In an interview with Nintendo Online, Yoneyama talked about the issues he and design partner Tomoyuki Sakiyama faced including battery life, durability, reducing size and weight and maintaining the machine's balance.
On Balance and Weight
"It's not just a matter of making sure all the components can fit in the case. We also have to think about the total weight and how the machine balances from front to back and left to right when the user is holding it."
On Size and Functionality
"We knew that we couldn't make it so small that we sacrificed functionality. Of course, we wanted to keep the display the same size, and it wouldn't have worked to change the button positions much either. To reduce the size within those constraints, we worked together with component makers, and now we're using some custom-designed parts."
On Cost Implications
"We had to be very careful about adding cost to the finished product, and were also aware of the possibility that some factories may have trouble producing our parts. Taking these issues into account, working out where it makes sense to use custom parts is something that we lost a lot of sleep over."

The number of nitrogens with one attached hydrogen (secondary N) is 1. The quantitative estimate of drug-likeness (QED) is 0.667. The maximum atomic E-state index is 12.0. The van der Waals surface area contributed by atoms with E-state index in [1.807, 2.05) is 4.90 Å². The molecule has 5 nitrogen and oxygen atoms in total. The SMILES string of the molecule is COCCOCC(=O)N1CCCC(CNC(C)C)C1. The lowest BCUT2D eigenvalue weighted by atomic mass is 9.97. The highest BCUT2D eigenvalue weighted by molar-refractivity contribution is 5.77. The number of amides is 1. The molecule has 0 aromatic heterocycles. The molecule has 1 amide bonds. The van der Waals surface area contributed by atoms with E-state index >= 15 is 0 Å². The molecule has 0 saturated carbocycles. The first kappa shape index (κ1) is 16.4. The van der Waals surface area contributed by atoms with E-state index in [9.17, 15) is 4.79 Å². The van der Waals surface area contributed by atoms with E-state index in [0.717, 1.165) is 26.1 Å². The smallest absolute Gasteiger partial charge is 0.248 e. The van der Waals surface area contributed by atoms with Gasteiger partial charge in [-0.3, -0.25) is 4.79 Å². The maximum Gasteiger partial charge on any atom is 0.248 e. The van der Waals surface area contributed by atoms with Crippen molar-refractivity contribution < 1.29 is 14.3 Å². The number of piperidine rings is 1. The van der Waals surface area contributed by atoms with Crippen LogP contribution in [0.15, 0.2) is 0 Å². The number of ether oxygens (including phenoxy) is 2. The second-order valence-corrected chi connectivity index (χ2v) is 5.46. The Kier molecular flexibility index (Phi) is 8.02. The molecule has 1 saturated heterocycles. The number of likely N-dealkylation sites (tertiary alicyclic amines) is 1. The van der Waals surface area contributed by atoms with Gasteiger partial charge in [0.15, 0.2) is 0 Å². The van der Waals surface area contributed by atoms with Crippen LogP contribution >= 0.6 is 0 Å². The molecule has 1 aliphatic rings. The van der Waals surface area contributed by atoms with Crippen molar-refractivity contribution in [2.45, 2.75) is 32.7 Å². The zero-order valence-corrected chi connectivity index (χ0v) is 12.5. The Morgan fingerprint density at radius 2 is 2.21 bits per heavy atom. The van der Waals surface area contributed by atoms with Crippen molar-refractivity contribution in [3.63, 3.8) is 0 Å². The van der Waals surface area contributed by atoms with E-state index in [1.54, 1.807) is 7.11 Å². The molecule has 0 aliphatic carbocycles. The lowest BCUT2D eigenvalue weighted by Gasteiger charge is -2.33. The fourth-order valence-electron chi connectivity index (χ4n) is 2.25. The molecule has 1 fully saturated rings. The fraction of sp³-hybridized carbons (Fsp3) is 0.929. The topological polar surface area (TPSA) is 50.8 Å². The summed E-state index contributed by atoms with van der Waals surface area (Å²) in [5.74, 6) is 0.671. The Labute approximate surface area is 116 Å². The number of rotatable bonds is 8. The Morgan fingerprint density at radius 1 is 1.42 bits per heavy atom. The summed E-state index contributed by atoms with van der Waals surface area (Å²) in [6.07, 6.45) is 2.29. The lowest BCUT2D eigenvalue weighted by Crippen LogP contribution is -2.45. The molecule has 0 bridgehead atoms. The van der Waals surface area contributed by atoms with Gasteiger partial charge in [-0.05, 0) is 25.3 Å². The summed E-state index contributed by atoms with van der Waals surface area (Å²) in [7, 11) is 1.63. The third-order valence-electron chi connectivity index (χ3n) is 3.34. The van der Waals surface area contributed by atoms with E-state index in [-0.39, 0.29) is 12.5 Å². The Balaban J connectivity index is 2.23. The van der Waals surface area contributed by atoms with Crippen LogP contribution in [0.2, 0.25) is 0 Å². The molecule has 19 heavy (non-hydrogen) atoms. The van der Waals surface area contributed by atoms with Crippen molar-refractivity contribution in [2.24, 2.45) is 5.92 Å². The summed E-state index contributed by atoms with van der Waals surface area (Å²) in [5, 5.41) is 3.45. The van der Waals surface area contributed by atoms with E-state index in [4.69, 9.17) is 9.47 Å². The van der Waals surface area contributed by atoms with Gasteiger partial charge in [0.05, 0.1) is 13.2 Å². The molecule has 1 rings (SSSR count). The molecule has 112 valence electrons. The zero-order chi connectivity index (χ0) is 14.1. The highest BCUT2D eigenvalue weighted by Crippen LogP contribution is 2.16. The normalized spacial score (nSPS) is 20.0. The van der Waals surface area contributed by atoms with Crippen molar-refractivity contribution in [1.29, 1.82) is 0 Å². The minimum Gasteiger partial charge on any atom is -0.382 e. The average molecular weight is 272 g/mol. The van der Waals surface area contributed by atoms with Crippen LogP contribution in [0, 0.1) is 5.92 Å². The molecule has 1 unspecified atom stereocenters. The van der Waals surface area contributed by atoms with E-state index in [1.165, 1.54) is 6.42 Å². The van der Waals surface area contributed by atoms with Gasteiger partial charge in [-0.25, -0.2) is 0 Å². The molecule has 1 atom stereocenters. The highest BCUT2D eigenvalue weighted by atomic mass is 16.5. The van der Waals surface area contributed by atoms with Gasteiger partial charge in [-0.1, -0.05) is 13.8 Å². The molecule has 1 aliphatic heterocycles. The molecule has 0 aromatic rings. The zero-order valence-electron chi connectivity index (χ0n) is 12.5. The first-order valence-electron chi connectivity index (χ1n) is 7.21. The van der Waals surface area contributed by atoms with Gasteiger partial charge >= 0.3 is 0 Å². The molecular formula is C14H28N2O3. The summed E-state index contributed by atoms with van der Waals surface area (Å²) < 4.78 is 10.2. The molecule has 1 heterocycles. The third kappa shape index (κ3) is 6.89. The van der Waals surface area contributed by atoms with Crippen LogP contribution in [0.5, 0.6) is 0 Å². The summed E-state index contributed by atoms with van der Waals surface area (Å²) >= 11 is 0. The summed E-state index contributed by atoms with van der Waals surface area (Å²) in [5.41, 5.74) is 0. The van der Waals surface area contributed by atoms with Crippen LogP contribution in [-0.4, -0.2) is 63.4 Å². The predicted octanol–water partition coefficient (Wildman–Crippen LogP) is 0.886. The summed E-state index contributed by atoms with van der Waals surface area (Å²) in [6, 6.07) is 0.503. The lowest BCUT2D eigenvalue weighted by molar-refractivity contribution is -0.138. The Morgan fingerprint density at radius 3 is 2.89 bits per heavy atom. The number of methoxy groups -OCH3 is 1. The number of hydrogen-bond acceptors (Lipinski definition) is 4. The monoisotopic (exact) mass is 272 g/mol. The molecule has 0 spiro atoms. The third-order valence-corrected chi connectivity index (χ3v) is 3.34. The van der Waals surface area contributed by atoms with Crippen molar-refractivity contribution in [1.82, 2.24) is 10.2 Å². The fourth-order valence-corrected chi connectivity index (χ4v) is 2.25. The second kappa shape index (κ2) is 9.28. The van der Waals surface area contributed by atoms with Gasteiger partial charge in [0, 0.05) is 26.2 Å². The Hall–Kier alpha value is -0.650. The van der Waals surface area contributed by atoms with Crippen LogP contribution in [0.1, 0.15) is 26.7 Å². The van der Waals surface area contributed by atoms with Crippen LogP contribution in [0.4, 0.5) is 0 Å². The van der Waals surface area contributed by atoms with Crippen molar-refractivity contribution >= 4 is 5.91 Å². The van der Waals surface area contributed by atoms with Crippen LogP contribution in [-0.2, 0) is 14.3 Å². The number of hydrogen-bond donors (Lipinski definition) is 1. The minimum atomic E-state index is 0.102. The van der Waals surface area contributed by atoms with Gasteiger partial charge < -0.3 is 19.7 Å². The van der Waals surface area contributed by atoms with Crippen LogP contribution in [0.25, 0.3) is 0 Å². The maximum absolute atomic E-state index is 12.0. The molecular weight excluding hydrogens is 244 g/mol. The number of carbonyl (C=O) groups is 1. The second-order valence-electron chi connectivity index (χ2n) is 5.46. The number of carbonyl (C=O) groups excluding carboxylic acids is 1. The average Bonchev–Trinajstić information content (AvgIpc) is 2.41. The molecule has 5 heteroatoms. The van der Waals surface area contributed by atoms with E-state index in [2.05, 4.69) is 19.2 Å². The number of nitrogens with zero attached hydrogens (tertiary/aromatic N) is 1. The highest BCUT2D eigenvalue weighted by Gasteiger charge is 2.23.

On Battery Life
"The battery looks the same as the DS, but it actually has 20 percent more storage capacity. The DS Lite screen is so bright that it might be a little uncomfortable to play in a dark room. To address that, and to offer some power savings, we added four selectable brightness levels to the DS display."
"For a portable console, you can't afford to neglect durability. Rather than having our users pay several thousand yen to fix the console if they drop it, we'd rather that they be able to spend that money on buying games instead. With that in mind, we've beefed up the internal structure and layout, and we've spent a lot of time doing strength testing. Of course, when you strengthen the device, you also struggle with weight and size...that's a conflict that's been with us since the time of the Game Boy."
Translation: Thanks to Gamespot.